Ohinemuri Regional History Journal 46, September 2002


EDITOR'S NOTE: This article was originally published in the Hauraki Plains Gazette on 8 April 1968. It has not been edited.

By Albert McCormick

I will now try to write a little about the early days of Komata.

On or about the 13th January 1904, the first half of the McCormick family arrived from Sydney. The other five arrived at different times till about 1913 or 14.

We came out on the ship, Zealander, and had a very rough trip and was 24 hours late. I was seasick all the time.

Mum had four of us kids and herself sick most of the time. She would be having fun. There was another woman in the same cabin and she was on her way to Komata. Her name was Mrs Martin and she went to live in a little shanty near Bill Parson's.

We stayed one night in the Waitemata Hotel and came on to Paeroa on one of the river boats.

We arrived in Komata on Goulton's coach, driven by Jim Gadd. Dad had a shanty for us right near the hopper, on one side, and on the other, a sawmill. It was two small rooms. It was just made of the outside boards off a log. They called them face cuts. It had a wooden chimney right across one end, and no stove, only camp ovens. The chimney had a habit of catching fire every now and then. We built another room a little later on. There were not many people in Komata then.

The families who had children going to school were Halls, Masseys, Hurlings, Waites, Kneebones, Neilds, Benneys, Davidsons, Pollocks, Donnellys, Nortons, Goultons, Sullivans, Rollisons, Browns, Robins and I think some of the Thorburns were there.

The school was held in the hall and taught by Jim Picket. Most of the men worked in the mine or the battery. They worked three shifts all for nine bob a day in the mine, and eight bob on the battery or on the surface.

The sawmill was owned by the company, and was worked by Mr Pollock and Mr Thompson. They used to cut the logs in the bush and get them hauled out by a Mr Lawson. He used to come from Paeroa when they had a few weeks' work. They used to cut most of the timber in the mill in the wet weather. It was nearly all kauri that they got out.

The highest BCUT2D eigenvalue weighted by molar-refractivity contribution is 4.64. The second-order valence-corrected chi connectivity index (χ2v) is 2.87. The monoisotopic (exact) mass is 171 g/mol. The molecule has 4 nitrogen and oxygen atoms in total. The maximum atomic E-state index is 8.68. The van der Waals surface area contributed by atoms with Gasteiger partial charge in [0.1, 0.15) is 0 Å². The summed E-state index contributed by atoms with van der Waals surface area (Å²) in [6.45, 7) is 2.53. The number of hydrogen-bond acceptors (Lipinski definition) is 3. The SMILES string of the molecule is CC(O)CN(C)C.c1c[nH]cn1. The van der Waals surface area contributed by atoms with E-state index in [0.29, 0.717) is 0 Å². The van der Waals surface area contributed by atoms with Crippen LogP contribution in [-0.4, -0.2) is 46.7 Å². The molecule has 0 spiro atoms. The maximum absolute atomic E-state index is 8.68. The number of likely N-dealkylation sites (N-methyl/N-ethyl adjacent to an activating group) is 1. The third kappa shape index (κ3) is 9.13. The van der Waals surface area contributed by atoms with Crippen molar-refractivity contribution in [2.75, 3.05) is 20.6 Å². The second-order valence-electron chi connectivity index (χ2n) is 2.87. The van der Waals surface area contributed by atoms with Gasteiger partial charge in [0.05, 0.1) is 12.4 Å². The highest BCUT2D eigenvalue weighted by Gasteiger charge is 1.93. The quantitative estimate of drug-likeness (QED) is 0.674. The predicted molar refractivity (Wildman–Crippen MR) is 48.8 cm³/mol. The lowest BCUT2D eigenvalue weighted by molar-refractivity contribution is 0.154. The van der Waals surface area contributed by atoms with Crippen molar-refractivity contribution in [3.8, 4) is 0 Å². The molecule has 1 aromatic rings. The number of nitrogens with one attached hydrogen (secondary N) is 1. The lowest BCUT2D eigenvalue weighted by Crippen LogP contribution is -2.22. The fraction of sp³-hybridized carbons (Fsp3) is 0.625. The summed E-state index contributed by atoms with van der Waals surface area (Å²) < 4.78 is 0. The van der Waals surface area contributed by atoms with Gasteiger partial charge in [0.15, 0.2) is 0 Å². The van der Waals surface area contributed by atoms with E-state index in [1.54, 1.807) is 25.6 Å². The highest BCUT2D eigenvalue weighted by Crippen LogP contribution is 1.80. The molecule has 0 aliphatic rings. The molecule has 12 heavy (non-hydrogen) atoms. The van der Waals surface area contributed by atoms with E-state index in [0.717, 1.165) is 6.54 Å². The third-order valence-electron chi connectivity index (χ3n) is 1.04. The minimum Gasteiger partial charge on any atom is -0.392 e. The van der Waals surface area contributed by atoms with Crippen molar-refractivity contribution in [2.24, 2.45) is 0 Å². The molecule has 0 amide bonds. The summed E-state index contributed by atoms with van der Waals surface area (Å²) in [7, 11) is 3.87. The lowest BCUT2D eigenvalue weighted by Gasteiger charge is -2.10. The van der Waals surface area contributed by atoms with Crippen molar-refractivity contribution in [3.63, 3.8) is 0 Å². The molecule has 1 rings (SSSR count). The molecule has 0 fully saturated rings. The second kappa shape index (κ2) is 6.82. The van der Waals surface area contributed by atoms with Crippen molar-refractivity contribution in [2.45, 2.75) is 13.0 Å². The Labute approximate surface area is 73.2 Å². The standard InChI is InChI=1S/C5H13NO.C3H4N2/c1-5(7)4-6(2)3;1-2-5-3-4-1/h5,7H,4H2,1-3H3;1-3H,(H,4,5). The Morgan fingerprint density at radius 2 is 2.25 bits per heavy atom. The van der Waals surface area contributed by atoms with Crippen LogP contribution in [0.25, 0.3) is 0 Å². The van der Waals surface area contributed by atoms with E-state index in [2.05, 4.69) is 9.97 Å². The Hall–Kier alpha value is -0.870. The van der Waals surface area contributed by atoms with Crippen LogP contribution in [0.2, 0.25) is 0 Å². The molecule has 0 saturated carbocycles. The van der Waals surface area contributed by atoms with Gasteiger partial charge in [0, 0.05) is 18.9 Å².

There were a lot of people shifted in, and in a few years, about 1906, there were very nearly 100 children at the school. I think the school was built about 1907 or 1908. It was shifted over from the Golden Cross near Waitekauri. They built a big room on about 1910, and got another teacher, Miss Wishart from Thames.

After Mr Picket left, they sent Mr W G Gelling as headmaster. He was a tarter. He used to have a spree on the weekends and come to school on Monday with a hangover. He was about 15 stone, and knew how to use the supplejack. After he left we had a Mr Read. He was alright and was there when I left.

We had two grocer shops, Goultons & Dunford and a Jim Jenkins. One butcher shop, and the first butcher was Mr Ruth, now living near Papakura. Dave McWatters of Paeroa had a menswear shop. A chap named Wilson had a shop with a little bit of everything, from drapery to soft drinks and crockery, etc. We used to call him "Possom". Perkins owned the first shop that was part of it still standing at the first reunion. They are some of the Perkins that run the city markets at Auckland.